And we leave to the streets and the workhouse the charge of the Light Brigade!
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Re: Kipling's "Last of the Light Brigade"

#2  Postby 95Theses » Dec 21, 2012 10:57 pm

[youtube]http://www.youtube.com/watch?v=gK6TWpPY52g[/youtube]
The whole problem with the world is that fools and fanatics are always so certain of themselves, but wiser people so full of doubts - Bertrand Russel

Quoting yourself in your own signature is both narcissistic and plain weird - 95Theses
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Re: Kipling's "Last of the Light Brigade"

#3  Postby amok » Feb 03, 2013 7:16 pm

[youtube]http://www.youtube.com/watch?v=IxPsRx_rP7o[/youtube]
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Re: Kipling's "Last of the Light Brigade"

#4  Postby pensioner » Feb 03, 2013 8:34 pm

Another good one from the same guy.

I went into a public-'ouse to get a pint o' beer,
The publican 'e up an' sez, "We serve no red-coats here."
The girls be'ind the bar they laughed an' giggled fit to die,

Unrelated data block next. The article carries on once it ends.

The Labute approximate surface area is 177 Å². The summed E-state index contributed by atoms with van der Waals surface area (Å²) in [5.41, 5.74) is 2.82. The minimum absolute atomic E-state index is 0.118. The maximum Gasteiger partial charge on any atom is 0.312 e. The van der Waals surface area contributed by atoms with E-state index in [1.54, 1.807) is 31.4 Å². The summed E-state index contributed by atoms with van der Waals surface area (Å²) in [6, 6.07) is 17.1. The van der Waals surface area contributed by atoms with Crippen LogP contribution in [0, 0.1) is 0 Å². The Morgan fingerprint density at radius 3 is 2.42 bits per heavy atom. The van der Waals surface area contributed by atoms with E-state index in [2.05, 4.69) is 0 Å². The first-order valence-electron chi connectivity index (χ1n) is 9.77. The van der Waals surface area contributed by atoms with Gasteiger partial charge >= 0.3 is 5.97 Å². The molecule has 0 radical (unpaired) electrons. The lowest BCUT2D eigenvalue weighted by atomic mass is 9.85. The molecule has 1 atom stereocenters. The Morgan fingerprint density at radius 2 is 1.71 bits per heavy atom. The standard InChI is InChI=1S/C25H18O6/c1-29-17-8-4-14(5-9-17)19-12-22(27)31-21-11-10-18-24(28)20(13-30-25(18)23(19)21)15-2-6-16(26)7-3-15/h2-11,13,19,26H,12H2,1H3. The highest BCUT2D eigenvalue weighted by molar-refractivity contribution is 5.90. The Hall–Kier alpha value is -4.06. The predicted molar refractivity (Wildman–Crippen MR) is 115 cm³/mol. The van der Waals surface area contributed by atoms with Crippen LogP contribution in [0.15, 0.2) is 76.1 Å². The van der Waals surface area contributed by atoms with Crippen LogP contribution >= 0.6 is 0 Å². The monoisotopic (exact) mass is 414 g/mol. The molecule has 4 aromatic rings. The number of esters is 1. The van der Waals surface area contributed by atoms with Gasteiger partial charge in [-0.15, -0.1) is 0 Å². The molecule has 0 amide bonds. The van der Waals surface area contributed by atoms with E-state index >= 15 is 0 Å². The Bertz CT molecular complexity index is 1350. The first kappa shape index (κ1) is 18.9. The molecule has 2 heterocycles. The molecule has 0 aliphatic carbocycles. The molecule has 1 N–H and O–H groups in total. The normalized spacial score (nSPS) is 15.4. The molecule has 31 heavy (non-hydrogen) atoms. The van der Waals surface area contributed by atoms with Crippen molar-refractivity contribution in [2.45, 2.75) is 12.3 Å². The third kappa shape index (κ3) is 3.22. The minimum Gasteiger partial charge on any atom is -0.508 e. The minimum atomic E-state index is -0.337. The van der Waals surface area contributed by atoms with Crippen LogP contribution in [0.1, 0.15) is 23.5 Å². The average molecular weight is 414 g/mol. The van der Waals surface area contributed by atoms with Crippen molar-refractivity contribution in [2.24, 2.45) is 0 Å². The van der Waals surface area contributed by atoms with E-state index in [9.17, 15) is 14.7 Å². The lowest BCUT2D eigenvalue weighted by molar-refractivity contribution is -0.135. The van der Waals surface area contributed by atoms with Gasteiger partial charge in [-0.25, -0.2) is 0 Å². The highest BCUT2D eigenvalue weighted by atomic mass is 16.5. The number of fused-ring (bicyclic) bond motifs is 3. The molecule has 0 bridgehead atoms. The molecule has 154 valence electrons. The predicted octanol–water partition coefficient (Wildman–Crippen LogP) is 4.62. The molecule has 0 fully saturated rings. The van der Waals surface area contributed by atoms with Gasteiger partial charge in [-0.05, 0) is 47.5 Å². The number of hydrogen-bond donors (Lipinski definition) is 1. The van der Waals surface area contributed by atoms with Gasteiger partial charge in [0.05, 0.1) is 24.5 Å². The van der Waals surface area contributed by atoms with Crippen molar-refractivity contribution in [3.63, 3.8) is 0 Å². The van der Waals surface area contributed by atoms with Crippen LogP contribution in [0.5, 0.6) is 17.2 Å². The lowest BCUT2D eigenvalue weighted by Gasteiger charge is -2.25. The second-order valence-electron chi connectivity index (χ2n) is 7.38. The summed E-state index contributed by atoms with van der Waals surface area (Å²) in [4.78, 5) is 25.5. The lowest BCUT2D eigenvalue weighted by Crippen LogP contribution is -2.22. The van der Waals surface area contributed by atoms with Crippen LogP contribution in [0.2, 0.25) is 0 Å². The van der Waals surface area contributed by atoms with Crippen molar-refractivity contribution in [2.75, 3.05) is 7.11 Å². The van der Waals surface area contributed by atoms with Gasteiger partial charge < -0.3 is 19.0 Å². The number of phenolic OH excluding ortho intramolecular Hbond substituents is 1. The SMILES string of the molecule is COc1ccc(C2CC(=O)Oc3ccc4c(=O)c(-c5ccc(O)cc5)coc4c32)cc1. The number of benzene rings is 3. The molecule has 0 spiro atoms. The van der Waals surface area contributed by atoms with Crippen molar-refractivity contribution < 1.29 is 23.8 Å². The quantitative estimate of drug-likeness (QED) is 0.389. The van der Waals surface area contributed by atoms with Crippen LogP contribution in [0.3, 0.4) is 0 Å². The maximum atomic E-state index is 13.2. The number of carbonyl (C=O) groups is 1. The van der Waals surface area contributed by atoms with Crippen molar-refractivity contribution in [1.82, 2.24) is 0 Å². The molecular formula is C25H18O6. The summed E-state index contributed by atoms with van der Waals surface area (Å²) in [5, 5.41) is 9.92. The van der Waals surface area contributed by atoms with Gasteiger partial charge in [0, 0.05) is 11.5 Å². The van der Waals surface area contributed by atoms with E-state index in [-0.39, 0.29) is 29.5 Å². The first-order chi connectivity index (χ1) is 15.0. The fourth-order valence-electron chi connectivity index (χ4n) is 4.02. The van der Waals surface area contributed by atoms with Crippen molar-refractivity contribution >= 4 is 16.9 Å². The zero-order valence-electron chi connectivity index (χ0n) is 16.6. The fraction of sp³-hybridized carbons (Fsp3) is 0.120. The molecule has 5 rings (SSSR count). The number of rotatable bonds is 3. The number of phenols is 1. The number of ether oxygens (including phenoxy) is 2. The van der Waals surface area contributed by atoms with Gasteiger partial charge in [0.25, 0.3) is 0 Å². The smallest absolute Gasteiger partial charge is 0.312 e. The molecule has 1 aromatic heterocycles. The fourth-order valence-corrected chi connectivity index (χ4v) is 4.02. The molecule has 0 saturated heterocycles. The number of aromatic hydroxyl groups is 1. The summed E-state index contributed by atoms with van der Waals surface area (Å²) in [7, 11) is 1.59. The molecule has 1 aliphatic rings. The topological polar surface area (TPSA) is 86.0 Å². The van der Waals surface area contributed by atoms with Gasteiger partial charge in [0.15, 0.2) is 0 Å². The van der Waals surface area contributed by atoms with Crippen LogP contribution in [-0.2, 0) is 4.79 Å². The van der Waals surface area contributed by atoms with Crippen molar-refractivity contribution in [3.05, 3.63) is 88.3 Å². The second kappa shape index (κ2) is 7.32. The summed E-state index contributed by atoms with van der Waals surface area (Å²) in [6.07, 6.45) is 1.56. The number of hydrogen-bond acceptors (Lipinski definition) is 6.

I outs into the street again an' to myself sez I:
O it's Tommy this, an' Tommy that, an' "Tommy, go away";
But it's "Thank you, Mister Atkins", when the band begins to play,
The band begins to play, my boys, the band begins to play,
O it's "Thank you, Mister Atkins", when the band begins to play.

I went into a theatre as sober as could be,
They gave a drunk civilian room, but 'adn't none for me;
They sent me to the gallery or round the music-'alls,
But when it comes to fightin', Lord! they'll shove me in the stalls!
For it's Tommy this, an' Tommy that, an' "Tommy, wait outside";
But it's "Special train for Atkins" when the trooper's on the tide,
The troopship's on the tide, my boys, the troopship's on the tide,
O it's "Special train for Atkins" when the trooper's on the tide.

Yes, makin' mock o' uniforms that guard you while you sleep
Is cheaper than them uniforms, an' they're starvation cheap;
An' hustlin' drunken soldiers when they're goin' large a bit
Is five times better business than paradin' in full kit.
Then it's Tommy this, an' Tommy that, an' "Tommy, 'ow's yer soul?"
But it's "Thin red line of 'eroes" when the drums begin to roll,
The drums begin to roll, my boys, the drums begin to roll,
O it's "Thin red line of 'eroes" when the drums begin to roll.

We aren't no thin red 'eroes, nor we aren't no blackguards too,
But single men in barricks, most remarkable like you;
An' if sometimes our conduck isn't all your fancy paints,
Why, single men in barricks don't grow into plaster saints;